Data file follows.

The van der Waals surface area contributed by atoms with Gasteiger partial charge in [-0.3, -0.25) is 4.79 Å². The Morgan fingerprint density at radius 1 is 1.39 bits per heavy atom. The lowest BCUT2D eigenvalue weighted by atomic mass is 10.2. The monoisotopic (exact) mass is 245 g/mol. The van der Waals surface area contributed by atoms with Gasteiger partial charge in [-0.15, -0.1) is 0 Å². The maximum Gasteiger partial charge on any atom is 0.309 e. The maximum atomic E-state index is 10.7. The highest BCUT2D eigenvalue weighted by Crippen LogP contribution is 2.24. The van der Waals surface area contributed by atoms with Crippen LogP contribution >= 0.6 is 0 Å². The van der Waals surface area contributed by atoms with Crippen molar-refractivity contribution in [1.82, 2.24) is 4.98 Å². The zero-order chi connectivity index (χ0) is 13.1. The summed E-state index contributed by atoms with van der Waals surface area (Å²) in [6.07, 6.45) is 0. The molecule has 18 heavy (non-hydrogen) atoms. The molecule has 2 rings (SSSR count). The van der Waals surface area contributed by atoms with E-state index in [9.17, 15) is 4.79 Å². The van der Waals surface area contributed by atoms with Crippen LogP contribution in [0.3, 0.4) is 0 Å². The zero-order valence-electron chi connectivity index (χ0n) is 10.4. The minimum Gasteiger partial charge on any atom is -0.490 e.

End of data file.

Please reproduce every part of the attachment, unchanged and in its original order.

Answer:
The van der Waals surface area contributed by atoms with Gasteiger partial charge in [-0.3, -0.25) is 4.79 Å². The Morgan fingerprint density at radius 1 is 1.39 bits per heavy atom. The lowest BCUT2D eigenvalue weighted by atomic mass is 10.2. The monoisotopic (exact) mass is 245 g/mol. The van der Waals surface area contributed by atoms with Gasteiger partial charge in [-0.15, -0.1) is 0 Å². The maximum Gasteiger partial charge on any atom is 0.309 e. The maximum atomic E-state index is 10.7. The highest BCUT2D eigenvalue weighted by Crippen LogP contribution is 2.24. The van der Waals surface area contributed by atoms with Crippen LogP contribution >= 0.6 is 0 Å². The van der Waals surface area contributed by atoms with Crippen molar-refractivity contribution in [1.82, 2.24) is 4.98 Å². The zero-order chi connectivity index (χ0) is 13.1. The summed E-state index contributed by atoms with van der Waals surface area (Å²) in [6.07, 6.45) is 0. The molecule has 18 heavy (non-hydrogen) atoms. The molecule has 2 rings (SSSR count). The van der Waals surface area contributed by atoms with E-state index in [9.17, 15) is 4.79 Å². The van der Waals surface area contributed by atoms with Crippen LogP contribution in [0.3, 0.4) is 0 Å². The zero-order valence-electron chi connectivity index (χ0n) is 10.4. The minimum Gasteiger partial charge on any atom is -0.490 e.